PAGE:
Master the “Market Madness”

13 04 2016

webmd_photo_of_family_shopping_fresh_produce_aisle

 

Is the term “grocery shopping” considered profanity in your house? Believe me, I have plenty of clients that consider these dirty words! Grocery shopping can be overwhelming, exhausting, and expensive if you are not prepared with a few strategies. There are many tactics that supermarkets use to get you to buy things you don’t need which can be a burden on your wallet and your health. So, let’s get prepared with some hints to help you master the madness…

  1. Make a list. Plan what you intend to buy before you get there. Go through your pantry, take inventory, and decide what you need. If you know the layout of the store, list things according to the sections they are in so you can make one clean sweep.
  2. Don’t shop on an empty stomach! If you are hungry, you are more likely to buy things you don’t need (and things that may not be so healthy). Have a hearty snack or eat your meal before you go, and you will be less likely to indulge.
  3. Try shopping the perimeter of the store first for your fresh produce, meats/poultry/fish, and dairy. Then hit the center aisles for your whole grains, frozen, canned, and dried fruits, vegetables, beans, and legumes, healthy oils, and dried herbs and spices.
  4. Beware the “end cap”. Aisle end caps are usually home to sale and seasonal items that just scream “buy me!”. They are often loaded with nutrient poor, processed foods (think s’mores fixings, cake mixes and frosting, mac and cheese, seasonal cookies, etc.) that are not on your original shopping list. Stick to your list, and walk on by.
  5. Check the shelves. Have you ever noticed the products at eye level? Manufacturers pay a pretty penny to put their products right where you can see them. Notice that the “kid” cereals loaded with sugar and marshmallows, and adorned with cartoon characters are right in front of their faces? That is no accident. Products found at eye level are there because you are more likely to buy them, and they are often more expensive. Remember to look high and low on the shelves for better prices and check labels for better nutritional values.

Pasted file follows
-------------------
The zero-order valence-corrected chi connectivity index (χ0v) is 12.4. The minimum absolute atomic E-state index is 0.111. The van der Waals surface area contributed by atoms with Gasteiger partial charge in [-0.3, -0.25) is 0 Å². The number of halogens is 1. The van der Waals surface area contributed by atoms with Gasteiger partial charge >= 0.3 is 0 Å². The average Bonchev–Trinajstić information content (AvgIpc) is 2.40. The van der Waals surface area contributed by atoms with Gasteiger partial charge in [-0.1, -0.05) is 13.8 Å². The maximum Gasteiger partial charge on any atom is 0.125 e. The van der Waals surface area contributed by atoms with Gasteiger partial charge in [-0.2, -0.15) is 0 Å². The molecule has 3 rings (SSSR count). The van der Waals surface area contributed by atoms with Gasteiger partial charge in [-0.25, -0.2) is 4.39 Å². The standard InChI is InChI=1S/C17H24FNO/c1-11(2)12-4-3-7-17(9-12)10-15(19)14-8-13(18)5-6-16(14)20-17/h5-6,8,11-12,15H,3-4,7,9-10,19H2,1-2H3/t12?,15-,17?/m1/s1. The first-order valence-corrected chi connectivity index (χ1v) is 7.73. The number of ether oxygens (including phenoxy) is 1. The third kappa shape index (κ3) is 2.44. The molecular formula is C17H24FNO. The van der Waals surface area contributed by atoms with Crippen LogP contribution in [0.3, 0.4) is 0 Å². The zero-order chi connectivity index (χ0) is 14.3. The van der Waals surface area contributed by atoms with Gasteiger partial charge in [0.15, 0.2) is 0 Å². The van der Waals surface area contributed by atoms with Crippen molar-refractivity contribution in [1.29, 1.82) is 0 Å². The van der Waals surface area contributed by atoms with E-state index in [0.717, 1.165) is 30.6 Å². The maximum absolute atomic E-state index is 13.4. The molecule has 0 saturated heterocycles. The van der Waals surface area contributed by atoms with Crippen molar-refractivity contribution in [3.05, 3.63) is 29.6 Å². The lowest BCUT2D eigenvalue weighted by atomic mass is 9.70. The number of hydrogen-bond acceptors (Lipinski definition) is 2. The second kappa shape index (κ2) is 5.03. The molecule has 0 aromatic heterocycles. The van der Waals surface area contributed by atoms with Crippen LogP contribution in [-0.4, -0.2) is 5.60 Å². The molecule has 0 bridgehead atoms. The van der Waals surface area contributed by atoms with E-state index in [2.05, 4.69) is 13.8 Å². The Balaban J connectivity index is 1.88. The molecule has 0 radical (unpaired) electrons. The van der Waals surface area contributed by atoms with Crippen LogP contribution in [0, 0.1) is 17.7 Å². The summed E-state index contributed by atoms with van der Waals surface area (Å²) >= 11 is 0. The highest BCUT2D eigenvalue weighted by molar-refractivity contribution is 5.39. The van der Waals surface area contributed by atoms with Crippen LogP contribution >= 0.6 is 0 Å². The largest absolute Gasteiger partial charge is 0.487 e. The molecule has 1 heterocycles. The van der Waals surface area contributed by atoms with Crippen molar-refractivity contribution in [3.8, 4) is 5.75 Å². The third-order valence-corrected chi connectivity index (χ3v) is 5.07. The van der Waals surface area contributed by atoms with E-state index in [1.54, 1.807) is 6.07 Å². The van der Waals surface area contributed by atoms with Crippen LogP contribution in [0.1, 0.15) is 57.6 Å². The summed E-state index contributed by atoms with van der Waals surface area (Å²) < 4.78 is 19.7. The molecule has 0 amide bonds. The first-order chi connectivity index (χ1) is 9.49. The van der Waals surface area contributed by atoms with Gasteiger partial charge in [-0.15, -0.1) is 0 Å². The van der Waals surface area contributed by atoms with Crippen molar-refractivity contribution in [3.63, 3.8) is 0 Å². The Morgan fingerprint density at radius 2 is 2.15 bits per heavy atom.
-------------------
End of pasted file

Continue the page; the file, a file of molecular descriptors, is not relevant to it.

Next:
6. Bye, bye, bakery. What’s that amazing smell? Why, the bakery of course. Store bakeries often fire up the ovens at the times stores are most crowded, enticing you to come their way. Unfortunately, bakeries can be sketchy to navigate. If you have a great bakery in your store that has a lot of fresh, whole great options, that’s great. If it is like most store bakeries in my town, it is full of sugary sweets and refined grains (i.e. lots of white bread products)—not the fuel my family needs. When in doubt, opt out.
  7. Avoid the lures of the check out aisle. Waiting to check out and can’t resist the candy bars? Keep a healthy snack, like a baggie of nuts and dried fruit, in your purse for just such occasions. Feel free to browse through magazines, check Facebook on your phone, or even use the self check out aisle instead.
  8. Do a final cart check. As you are standing in line, check out your cart. Do you have high octane nutritional fuel in that cart for you and your family? If so, you should see lots of fruits and vegetables, whole grains, lean proteins, and heart healthy fats (think nuts, seeds, oils). If you see mostly soda, chips, cookies, and boxes of mac and cheese, it’s probably time to rethink your shopping strategy. Take a few minutes to balance out your cart—you can always put back what you don’t need!

Are you a shopping pro who is willing to share your expertise? Let us know your best shopping tips!

Cathy head shot

Cathy Shaw RD, LD is a Registered, Licensed Dietitian for the PEIA Weight Management Program

 

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